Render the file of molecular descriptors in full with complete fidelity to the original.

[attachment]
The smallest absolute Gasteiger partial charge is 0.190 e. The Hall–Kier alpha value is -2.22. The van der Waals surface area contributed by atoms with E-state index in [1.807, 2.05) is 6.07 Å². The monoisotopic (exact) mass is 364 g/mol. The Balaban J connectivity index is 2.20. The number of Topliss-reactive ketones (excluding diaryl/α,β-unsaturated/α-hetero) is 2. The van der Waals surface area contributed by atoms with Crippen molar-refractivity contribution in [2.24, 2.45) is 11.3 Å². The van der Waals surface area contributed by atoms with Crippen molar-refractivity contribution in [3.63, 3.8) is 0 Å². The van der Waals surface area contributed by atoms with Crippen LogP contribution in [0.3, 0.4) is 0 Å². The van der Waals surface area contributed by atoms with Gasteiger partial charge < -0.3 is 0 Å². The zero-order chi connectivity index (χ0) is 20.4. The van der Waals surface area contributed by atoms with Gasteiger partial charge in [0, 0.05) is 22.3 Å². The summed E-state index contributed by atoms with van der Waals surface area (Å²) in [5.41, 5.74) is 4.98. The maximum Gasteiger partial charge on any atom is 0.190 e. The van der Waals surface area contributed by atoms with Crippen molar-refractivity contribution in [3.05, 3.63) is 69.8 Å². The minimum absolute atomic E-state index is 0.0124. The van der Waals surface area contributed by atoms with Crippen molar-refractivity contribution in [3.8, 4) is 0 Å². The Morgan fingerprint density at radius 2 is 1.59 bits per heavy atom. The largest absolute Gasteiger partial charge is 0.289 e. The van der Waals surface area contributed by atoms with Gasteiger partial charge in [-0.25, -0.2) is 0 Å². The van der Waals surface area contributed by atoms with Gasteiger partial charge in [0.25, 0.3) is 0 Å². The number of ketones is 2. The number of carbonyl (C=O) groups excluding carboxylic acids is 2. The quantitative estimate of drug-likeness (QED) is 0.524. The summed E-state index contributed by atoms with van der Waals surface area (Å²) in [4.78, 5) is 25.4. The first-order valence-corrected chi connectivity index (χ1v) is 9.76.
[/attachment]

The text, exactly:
The smallest absolute Gasteiger partial charge is 0.190 e. The Hall–Kier alpha value is -2.22. The van der Waals surface area contributed by atoms with E-state index in [1.807, 2.05) is 6.07 Å². The monoisotopic (exact) mass is 364 g/mol. The Balaban J connectivity index is 2.20. The number of Topliss-reactive ketones (excluding diaryl/α,β-unsaturated/α-hetero) is 2. The van der Waals surface area contributed by atoms with Crippen molar-refractivity contribution in [2.24, 2.45) is 11.3 Å². The van der Waals surface area contributed by atoms with Crippen molar-refractivity contribution in [3.63, 3.8) is 0 Å². The van der Waals surface area contributed by atoms with Crippen LogP contribution in [0.3, 0.4) is 0 Å². The van der Waals surface area contributed by atoms with Gasteiger partial charge < -0.3 is 0 Å². The zero-order chi connectivity index (χ0) is 20.4. The van der Waals surface area contributed by atoms with Gasteiger partial charge in [0, 0.05) is 22.3 Å². The summed E-state index contributed by atoms with van der Waals surface area (Å²) in [5.41, 5.74) is 4.98. The maximum Gasteiger partial charge on any atom is 0.190 e. The van der Waals surface area contributed by atoms with Crippen molar-refractivity contribution in [3.05, 3.63) is 69.8 Å². The minimum absolute atomic E-state index is 0.0124. The van der Waals surface area contributed by atoms with Crippen molar-refractivity contribution in [3.8, 4) is 0 Å². The Morgan fingerprint density at radius 2 is 1.59 bits per heavy atom. The largest absolute Gasteiger partial charge is 0.289 e. The van der Waals surface area contributed by atoms with Gasteiger partial charge in [-0.25, -0.2) is 0 Å². The van der Waals surface area contributed by atoms with Gasteiger partial charge in [0.25, 0.3) is 0 Å². The number of ketones is 2. The number of carbonyl (C=O) groups excluding carboxylic acids is 2. The quantitative estimate of drug-likeness (QED) is 0.524. The summed E-state index contributed by atoms with van der Waals surface area (Å²) in [4.78, 5) is 25.4. The first-order valence-corrected chi connectivity index (χ1v) is 9.76.